“If you want to be able to win a game, you have to be able to do as much as you can to win the game,” Kittredge said in an interview in February. “That means being the type of player who can help a team win no matter what the situation calls for.”
Kittredge’s signing alongside longtime friend Ashlin Joye and the indomitable Kurt Gibson to the Spiders was one of the AUDL’s biggest moves in the offseason, and immediately made the team a championship contender. On the field, Kittredge contributed on both defense and offense, switching roles as needed. Case in point: in the AUDL semifinals, with the Spiders offense struggling against a suffocating Madison Radicals zone defense, Kittredge switched to the O-line, continually manipulated open space to his team’s advantage, and effectively neutered the best coverage in the league en route to a big win.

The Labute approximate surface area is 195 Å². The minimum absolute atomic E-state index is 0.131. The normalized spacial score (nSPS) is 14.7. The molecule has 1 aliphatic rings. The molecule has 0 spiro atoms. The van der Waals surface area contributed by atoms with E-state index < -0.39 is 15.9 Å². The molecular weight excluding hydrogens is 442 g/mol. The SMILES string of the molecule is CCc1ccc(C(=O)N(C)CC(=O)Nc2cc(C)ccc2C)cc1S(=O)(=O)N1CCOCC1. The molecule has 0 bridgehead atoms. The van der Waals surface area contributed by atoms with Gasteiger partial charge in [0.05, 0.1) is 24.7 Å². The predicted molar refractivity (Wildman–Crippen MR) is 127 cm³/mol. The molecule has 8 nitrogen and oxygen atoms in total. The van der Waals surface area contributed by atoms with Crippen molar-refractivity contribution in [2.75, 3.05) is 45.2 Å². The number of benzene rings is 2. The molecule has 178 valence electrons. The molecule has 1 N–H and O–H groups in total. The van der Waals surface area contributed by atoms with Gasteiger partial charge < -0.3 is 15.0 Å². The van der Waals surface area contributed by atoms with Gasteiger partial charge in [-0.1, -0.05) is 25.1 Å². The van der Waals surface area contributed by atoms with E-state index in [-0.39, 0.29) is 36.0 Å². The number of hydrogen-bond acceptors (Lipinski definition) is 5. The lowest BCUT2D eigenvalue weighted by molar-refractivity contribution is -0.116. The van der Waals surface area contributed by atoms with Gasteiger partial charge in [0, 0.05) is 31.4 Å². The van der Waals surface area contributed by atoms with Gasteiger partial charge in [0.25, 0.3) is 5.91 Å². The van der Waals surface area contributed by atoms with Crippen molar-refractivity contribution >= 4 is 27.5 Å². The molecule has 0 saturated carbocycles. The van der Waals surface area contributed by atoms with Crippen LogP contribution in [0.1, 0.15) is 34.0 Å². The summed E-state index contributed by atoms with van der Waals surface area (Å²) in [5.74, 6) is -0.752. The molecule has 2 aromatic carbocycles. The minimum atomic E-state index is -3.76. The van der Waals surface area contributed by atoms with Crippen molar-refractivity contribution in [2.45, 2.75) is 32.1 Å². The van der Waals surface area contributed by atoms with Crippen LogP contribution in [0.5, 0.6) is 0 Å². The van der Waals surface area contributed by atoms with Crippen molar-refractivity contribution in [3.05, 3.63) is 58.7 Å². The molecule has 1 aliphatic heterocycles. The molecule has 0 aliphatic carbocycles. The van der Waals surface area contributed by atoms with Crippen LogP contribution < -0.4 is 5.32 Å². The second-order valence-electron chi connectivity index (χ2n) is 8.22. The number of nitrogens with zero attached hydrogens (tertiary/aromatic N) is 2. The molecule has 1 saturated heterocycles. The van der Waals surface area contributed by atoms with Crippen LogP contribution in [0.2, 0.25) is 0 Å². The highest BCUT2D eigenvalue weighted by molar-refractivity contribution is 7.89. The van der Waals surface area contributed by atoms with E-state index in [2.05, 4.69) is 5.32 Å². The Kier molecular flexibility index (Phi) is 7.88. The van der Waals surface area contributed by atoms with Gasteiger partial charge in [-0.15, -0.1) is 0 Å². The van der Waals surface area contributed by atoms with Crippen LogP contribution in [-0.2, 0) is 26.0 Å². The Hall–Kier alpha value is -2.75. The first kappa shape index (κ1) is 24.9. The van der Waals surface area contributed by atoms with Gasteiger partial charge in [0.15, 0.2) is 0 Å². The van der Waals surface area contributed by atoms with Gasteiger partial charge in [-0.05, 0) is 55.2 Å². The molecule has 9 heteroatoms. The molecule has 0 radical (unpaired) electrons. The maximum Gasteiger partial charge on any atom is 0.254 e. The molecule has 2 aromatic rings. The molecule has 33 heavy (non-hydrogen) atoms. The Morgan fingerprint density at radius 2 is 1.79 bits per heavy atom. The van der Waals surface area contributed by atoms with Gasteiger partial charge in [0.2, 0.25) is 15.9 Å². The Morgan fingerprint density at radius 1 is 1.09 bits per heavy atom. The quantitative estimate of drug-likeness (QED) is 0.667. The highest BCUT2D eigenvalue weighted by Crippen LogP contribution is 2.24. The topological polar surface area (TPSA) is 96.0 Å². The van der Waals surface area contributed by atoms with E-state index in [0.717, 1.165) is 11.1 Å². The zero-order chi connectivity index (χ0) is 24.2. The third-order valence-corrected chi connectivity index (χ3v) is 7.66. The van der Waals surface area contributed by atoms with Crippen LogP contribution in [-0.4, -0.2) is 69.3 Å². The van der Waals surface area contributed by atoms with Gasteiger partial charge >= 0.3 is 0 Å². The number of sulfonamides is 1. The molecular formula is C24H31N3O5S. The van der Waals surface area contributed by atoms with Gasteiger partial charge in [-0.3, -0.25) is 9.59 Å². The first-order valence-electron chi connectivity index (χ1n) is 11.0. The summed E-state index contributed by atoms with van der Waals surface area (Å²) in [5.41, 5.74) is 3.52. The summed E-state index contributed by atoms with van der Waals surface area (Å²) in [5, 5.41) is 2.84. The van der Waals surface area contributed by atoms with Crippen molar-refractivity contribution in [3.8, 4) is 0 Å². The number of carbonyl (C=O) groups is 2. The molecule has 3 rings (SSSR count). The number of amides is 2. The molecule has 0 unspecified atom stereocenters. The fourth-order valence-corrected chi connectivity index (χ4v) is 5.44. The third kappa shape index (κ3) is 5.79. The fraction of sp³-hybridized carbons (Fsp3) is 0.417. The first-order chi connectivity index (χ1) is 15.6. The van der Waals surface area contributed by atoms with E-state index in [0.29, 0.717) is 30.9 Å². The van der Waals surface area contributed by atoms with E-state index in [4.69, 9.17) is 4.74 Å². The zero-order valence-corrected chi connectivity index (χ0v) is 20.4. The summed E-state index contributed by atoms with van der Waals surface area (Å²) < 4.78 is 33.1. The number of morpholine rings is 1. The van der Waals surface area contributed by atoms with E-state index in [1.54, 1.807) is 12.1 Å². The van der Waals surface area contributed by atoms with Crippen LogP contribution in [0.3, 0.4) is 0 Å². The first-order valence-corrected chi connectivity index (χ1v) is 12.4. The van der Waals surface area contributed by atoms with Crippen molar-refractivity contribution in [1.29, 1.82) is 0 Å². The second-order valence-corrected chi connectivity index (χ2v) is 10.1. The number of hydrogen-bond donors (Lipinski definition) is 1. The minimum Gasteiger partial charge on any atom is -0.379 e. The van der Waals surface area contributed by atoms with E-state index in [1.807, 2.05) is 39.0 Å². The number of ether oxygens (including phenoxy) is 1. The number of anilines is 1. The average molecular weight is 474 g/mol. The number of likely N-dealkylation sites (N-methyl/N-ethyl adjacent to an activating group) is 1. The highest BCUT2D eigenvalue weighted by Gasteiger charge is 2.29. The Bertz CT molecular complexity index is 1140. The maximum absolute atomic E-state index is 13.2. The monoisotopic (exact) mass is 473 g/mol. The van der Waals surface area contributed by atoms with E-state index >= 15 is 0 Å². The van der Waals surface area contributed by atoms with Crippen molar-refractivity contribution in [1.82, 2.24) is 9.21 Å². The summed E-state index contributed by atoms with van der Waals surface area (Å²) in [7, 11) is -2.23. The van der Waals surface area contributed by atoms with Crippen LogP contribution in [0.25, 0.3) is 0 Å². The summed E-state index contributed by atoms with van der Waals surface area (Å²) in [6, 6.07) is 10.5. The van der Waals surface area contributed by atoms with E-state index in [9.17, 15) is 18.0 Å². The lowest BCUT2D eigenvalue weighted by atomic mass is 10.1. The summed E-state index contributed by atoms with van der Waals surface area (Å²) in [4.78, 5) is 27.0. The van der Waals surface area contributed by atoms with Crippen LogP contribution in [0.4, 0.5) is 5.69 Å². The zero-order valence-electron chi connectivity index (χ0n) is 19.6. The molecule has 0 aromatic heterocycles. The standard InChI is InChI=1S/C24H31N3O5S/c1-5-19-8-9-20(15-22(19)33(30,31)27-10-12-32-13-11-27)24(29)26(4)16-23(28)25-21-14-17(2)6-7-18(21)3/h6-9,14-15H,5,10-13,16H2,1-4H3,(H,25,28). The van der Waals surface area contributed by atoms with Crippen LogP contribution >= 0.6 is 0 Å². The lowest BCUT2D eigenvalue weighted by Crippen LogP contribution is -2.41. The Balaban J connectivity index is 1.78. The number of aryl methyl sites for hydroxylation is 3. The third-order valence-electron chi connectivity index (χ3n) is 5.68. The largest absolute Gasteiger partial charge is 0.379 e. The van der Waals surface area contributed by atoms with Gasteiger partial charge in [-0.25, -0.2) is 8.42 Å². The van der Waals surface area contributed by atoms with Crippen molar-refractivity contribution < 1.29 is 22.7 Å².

Often guarded by the opponent’s best defender, Kittredge’s presence created opportunities for other Spiders to make plays, particularly fellow AUDL All-West Division team member Simon Higgins, as well as Mark Elbogen and Marcelo Sanchez.
Yet despite boasting one of the most talented rosters in the league, the Spiders relied on their big man the most.
But, contrary to popular belief, big plays don’t drive Kittredge. Neither do scoring goals or breaking league records. These pursuits don’t fuel him. And while the MVP hardware sure is nice, he’s not interested in racking up awards. Kittredge started and finished the season focused on winning and building a strong team.